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Curr Biol. 1997 Jan 1;7(1):71-80.

Cell-cycle arrest and inhibition of Cdk4 activity by small peptides based on the carboxy-terminal domain of p21WAF1.

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CRC Cell Transformation Research Group, Medical Sciences Institute, University of Dundee, Dundee DD1 4HN, UK.



A common event in the development of human neoplasia is the inactivation of a damage-inducible cell-cycle checkpoint pathway regulated by p53. One approach to the restoration of this pathway is to mimic the activity of key downstream effectors. The cyclin-dependent kinase (Cdk) inhibitor p21(WAF1) is one such molecule, as it is a major mediator of the p53-dependent growth-arrest pathway, and can, by itself, mediate growth suppression. The primary function of the p21(WAF1) protein appears to be the inhibition of G1 cyclin-Cdk complexes. Thus, if we can identify the region(s) of p21(WAF1) that contain its inhibitor activity they may provide a template from which to develop novel anti-proliferative drugs for use in tumours with a defective p53 pathway.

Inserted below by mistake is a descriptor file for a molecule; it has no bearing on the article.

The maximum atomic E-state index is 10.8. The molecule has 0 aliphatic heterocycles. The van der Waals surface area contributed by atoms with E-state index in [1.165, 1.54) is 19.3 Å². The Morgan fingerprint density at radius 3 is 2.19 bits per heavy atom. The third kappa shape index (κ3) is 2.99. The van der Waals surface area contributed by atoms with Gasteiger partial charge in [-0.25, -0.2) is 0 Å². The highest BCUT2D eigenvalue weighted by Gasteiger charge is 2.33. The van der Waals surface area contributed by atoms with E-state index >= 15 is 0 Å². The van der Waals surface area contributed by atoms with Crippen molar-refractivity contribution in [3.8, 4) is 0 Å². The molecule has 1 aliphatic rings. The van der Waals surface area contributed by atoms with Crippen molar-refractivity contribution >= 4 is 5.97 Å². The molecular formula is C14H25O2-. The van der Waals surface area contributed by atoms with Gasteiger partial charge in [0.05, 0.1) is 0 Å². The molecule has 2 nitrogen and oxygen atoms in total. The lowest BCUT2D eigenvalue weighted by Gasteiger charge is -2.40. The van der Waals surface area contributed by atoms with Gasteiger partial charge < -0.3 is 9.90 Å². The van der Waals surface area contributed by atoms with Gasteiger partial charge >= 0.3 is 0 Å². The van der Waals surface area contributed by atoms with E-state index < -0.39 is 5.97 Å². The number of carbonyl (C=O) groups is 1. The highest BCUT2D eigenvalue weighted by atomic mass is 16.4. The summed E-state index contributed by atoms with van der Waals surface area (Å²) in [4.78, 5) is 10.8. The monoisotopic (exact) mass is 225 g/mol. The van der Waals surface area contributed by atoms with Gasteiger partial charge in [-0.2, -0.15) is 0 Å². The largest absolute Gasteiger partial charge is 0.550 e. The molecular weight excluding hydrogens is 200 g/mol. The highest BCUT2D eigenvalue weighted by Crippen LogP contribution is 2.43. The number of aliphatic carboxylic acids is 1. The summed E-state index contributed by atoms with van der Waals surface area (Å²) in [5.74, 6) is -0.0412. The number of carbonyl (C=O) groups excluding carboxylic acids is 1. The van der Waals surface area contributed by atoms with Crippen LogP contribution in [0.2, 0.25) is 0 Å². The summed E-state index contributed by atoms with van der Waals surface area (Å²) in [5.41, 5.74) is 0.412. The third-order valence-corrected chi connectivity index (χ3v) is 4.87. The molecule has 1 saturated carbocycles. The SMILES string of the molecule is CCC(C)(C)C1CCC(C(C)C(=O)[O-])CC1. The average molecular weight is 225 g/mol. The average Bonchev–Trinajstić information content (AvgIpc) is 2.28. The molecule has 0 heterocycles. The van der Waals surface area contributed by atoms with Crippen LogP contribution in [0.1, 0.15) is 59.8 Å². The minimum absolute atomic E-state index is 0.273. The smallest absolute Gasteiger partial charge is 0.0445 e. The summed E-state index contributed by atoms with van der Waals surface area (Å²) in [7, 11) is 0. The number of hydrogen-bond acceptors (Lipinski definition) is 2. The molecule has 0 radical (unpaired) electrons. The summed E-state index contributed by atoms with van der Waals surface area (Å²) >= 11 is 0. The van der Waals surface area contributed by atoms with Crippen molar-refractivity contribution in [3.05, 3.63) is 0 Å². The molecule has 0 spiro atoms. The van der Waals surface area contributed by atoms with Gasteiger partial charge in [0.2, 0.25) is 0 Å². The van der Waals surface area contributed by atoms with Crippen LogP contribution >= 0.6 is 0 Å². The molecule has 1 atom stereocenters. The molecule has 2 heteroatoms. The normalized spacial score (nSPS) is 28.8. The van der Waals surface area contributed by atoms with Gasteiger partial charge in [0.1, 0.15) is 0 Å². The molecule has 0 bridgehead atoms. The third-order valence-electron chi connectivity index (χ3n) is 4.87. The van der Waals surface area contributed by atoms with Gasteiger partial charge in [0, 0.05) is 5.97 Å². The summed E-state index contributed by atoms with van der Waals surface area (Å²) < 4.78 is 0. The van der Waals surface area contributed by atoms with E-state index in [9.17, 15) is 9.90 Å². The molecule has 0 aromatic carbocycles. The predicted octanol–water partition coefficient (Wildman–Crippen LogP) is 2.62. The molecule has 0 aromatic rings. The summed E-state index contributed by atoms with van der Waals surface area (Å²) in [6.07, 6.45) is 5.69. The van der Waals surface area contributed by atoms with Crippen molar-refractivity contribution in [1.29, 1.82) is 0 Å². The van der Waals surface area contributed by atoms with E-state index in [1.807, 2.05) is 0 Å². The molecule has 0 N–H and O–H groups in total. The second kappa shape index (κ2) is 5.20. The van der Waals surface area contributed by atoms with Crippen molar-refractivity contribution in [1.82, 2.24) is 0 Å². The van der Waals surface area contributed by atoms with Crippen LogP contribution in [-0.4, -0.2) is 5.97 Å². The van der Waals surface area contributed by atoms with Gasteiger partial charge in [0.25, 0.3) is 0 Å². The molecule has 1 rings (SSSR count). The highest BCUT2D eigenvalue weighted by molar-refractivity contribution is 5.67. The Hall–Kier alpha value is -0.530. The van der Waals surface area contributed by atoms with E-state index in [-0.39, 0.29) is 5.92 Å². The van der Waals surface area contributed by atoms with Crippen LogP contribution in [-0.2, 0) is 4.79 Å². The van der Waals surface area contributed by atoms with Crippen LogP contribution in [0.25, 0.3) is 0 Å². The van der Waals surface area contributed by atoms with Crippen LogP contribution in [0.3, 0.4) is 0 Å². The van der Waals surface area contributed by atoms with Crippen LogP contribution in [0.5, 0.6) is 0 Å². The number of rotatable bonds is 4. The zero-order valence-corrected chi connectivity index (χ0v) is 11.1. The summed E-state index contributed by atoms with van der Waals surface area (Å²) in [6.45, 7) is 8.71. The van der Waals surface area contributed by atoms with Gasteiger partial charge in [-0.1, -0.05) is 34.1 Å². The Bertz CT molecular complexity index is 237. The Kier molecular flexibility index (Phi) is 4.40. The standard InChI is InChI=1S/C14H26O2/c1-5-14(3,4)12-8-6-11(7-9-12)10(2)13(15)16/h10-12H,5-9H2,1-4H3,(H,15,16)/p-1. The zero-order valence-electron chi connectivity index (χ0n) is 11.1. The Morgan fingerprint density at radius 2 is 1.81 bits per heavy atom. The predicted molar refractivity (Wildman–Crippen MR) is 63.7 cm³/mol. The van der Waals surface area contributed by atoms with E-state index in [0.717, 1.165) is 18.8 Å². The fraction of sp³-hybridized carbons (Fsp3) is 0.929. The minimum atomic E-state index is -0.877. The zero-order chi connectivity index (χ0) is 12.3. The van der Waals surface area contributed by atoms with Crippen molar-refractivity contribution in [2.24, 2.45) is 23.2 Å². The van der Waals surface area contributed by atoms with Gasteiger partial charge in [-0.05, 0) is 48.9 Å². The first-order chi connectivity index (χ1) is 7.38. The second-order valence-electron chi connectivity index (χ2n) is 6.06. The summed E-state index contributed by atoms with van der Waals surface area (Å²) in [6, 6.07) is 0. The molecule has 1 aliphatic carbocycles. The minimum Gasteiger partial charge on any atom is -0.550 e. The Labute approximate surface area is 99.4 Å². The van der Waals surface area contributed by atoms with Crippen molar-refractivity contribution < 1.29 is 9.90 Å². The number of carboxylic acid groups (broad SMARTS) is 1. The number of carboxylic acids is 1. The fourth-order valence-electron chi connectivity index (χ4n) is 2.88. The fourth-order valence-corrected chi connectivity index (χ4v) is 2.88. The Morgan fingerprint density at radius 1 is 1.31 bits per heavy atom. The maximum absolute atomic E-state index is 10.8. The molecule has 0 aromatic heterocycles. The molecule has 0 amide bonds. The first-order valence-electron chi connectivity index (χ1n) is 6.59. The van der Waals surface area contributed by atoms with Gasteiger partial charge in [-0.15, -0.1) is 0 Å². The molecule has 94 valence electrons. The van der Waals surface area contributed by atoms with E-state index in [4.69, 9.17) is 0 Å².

We report on the discovery of small synthetic peptides based on the sequence of p21(WAF1) that bind to and inhibit cyclin D1-Cdk4. The peptides and the full-length protein are inhibitory at similar concentrations. A 20 amino-acid peptide based on the carboxy-terminal domain of p21(WAF1) inhibits Cdk4 activity with a concentration for half-maximal inhibition (l0.5) of 46 nM, and it is only four-fold less active than the full-length protein. The length of the peptide has been minimized and key hydrophobic residues forming the inhibitory domain have been defined. When introduced into cells, both a 20 amino-acid and truncated eight amino-acid peptide blocked phosphorylation of the retinoblastoma protein (pRb) and induced a potent G1/S growth arrest. These data support a physiological role for the carboxyl terminus of p21(WAF1) in the inhibition of Cdk4 activity.


We have discovered that a small peptide is sufficient to mimic p21(WAF1) function and inhibit the activity of a critical G1 cyclin-Cdk complex, preventing pRb phosphorylation and producing a G1 cell-cycle arrest in tissue culture cell systems. This makes cyclin D1-Cdk4 a realistic and exciting target for the design of novel synthetic compounds that can act as anti-proliferative agents in human cells.

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